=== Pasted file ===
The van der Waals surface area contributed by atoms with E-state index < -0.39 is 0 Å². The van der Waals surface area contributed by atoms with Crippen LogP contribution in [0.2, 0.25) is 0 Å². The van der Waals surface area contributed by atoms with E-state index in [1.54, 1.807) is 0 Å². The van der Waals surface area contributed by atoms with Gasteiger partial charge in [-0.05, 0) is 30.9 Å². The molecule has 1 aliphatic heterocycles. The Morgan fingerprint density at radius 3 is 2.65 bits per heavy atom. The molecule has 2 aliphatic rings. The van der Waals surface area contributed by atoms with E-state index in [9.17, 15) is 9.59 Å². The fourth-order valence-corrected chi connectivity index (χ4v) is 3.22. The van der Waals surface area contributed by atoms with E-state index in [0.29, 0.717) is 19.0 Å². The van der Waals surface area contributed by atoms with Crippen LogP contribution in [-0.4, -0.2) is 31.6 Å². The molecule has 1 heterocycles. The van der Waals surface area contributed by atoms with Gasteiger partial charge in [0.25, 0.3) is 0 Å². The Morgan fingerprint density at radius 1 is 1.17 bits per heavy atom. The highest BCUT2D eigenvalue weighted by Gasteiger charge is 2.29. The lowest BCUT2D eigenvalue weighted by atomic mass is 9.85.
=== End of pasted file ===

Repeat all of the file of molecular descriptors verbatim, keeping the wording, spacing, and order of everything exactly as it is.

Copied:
The van der Waals surface area contributed by atoms with E-state index < -0.39 is 0 Å². The van der Waals surface area contributed by atoms with Crippen LogP contribution in [0.2, 0.25) is 0 Å². The van der Waals surface area contributed by atoms with E-state index in [1.54, 1.807) is 0 Å². The van der Waals surface area contributed by atoms with Gasteiger partial charge in [-0.05, 0) is 30.9 Å². The molecule has 1 aliphatic heterocycles. The Morgan fingerprint density at radius 3 is 2.65 bits per heavy atom. The molecule has 2 aliphatic rings. The van der Waals surface area contributed by atoms with E-state index in [9.17, 15) is 9.59 Å². The fourth-order valence-corrected chi connectivity index (χ4v) is 3.22. The van der Waals surface area contributed by atoms with E-state index in [0.29, 0.717) is 19.0 Å². The van der Waals surface area contributed by atoms with Crippen LogP contribution in [-0.4, -0.2) is 31.6 Å². The molecule has 1 heterocycles. The van der Waals surface area contributed by atoms with Gasteiger partial charge in [0.25, 0.3) is 0 Å². The Morgan fingerprint density at radius 1 is 1.17 bits per heavy atom. The highest BCUT2D eigenvalue weighted by Gasteiger charge is 2.29. The lowest BCUT2D eigenvalue weighted by atomic mass is 9.85.